As we remain in a candidate driven market, for most of us long are the days of the traditional recruitment process of a closing date and somewhat one sided interviews, where it is solely up to the candidate to sell themselves against a number of peers.
I recently had a conversation with a new client of ours, who said they have found themselves in the position where most of the interview process has become them almost selling the role, their business and the future within the role, and they are finding candidates are still rejecting the job.
It really upsets me that the word ‘sell’ is used during any interview process; the biggest cost of recruitment by far is when it goes wrong, and that’s most certainly for both the employee and employer. It’s therefore so important that any interview process is designed to create a really transparent two sided environment that enables both parties to get a true and honest overview of each other, rather than just the ‘sold’ version.
As part of our process here at Thompson & Terry Recruitment, we conduct an hour long Teams interview internally before submitting a candidate to our client and confirming an interview. I always say to candidates at the start, this is not an interview but the goal is to ensure I give you a complete and honest overview of the good, bad and ugly (first 30 minutes), and you do the same with me (second 30 minutes) so if you meet the client there should be no surprises on either side, but also still feel the same 12 months after joining.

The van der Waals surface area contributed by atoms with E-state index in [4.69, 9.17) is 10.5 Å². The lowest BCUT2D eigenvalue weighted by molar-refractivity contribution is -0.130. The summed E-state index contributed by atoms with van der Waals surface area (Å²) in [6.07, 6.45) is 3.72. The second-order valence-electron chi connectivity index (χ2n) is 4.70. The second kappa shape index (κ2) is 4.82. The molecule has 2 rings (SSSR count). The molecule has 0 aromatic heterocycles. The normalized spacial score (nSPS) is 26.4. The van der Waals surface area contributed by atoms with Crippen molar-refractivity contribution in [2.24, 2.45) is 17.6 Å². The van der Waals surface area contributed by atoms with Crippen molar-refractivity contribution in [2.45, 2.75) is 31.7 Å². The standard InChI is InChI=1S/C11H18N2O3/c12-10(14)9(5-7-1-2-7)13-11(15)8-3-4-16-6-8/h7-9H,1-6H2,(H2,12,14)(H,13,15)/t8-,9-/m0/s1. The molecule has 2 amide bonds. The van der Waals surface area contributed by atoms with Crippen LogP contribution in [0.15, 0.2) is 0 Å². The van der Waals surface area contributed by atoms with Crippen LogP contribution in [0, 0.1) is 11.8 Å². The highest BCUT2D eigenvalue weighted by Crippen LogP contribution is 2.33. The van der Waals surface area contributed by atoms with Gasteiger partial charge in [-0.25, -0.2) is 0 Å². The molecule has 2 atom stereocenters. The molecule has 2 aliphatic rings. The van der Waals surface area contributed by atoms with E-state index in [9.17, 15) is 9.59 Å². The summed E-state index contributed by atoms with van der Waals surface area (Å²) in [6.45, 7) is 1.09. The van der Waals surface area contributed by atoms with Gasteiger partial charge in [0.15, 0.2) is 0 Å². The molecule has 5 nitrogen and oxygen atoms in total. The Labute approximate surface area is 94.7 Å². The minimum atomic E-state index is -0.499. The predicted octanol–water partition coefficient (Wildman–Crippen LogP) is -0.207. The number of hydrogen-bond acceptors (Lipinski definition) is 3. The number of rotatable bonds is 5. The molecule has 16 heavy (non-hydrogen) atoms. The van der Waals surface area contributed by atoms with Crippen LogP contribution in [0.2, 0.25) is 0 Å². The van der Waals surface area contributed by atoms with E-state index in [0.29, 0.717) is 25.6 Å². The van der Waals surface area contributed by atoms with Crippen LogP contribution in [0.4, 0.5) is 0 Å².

Without too many humble brags, c. 83% of the first CV we sent last year got the job (national average c.5%) but this isn’t because we are super talented, it’s purely because right at the start of client and candidate relationships, we really focus on the importance of complete transparency by all involved.
Whilst I have said it’s important not to sell, it’s equally important not to play down your company or your achievements as a candidate. I know from speaking to thousands of candidates over the years, that many of us struggle to talk about our achievements. The best way to counteract this is by trying to be quantifiable when talking; this is so easy for sales people to say I made X calls or my target was X and I achieved Y, but actually we can all learn from this and adapt to most careers. If the job is a receptionist, how many people will they typically see a day, or if you are an engineer, how many hours are invested, what is the value of the product and how many are you making.
Do you need a recruitment agency or recruitment expert to achieve a successful recruitment process with no surprises, and really good longevity of each hire? The short answer in most cases is ‘no’ – as an employer make sure your job adverts are compelling and at the start of an interview really put the candidate at ease and reassure them the interview will be a two sided honest conversation to ensure complete transparency.
If you are an employer or indeed a candidate, and would like some advice around this topic please do reach out. As a business, we are always really happy to give lots of complimentary advice.